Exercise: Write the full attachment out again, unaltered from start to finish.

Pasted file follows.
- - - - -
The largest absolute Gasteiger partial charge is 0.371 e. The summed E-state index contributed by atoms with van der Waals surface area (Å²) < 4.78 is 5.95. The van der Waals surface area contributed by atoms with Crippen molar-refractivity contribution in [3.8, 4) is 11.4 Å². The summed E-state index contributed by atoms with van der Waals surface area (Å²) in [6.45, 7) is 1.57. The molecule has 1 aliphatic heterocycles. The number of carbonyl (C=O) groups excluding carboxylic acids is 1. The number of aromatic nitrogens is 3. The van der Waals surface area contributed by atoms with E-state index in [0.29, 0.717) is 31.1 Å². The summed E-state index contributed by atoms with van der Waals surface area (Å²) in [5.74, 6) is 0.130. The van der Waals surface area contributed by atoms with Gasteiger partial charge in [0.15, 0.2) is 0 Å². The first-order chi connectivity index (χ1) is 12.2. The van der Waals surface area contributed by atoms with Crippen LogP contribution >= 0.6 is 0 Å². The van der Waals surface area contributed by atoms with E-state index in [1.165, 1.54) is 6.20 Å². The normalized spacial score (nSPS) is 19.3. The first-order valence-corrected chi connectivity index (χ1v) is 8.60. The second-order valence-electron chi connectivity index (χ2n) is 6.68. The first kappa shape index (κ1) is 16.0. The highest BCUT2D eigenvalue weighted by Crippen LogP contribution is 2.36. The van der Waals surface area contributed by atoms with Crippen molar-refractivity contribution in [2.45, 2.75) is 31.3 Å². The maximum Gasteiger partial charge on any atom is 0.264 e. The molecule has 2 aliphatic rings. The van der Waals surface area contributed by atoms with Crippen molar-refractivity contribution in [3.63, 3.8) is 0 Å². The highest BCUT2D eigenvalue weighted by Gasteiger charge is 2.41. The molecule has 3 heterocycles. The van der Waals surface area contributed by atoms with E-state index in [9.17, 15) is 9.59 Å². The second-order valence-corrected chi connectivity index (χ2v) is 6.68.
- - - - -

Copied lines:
The largest absolute Gasteiger partial charge is 0.371 e. The summed E-state index contributed by atoms with van der Waals surface area (Å²) < 4.78 is 5.95. The van der Waals surface area contributed by atoms with Crippen molar-refractivity contribution in [3.8, 4) is 11.4 Å². The summed E-state index contributed by atoms with van der Waals surface area (Å²) in [6.45, 7) is 1.57. The molecule has 1 aliphatic heterocycles. The number of carbonyl (C=O) groups excluding carboxylic acids is 1. The number of aromatic nitrogens is 3. The van der Waals surface area contributed by atoms with E-state index in [0.29, 0.717) is 31.1 Å². The summed E-state index contributed by atoms with van der Waals surface area (Å²) in [5.74, 6) is 0.130. The van der Waals surface area contributed by atoms with Gasteiger partial charge in [0.15, 0.2) is 0 Å². The first-order chi connectivity index (χ1) is 12.2. The van der Waals surface area contributed by atoms with Crippen LogP contribution >= 0.6 is 0 Å². The van der Waals surface area contributed by atoms with E-state index in [1.165, 1.54) is 6.20 Å². The normalized spacial score (nSPS) is 19.3. The first-order valence-corrected chi connectivity index (χ1v) is 8.60. The second-order valence-electron chi connectivity index (χ2n) is 6.68. The first kappa shape index (κ1) is 16.0. The highest BCUT2D eigenvalue weighted by Crippen LogP contribution is 2.36. The van der Waals surface area contributed by atoms with Crippen molar-refractivity contribution in [2.45, 2.75) is 31.3 Å². The maximum Gasteiger partial charge on any atom is 0.264 e. The molecule has 2 aliphatic rings. The van der Waals surface area contributed by atoms with Crippen molar-refractivity contribution in [3.63, 3.8) is 0 Å². The highest BCUT2D eigenvalue weighted by Gasteiger charge is 2.41. The molecule has 3 heterocycles. The van der Waals surface area contributed by atoms with E-state index in [9.17, 15) is 9.59 Å². The second-order valence-corrected chi connectivity index (χ2v) is 6.68.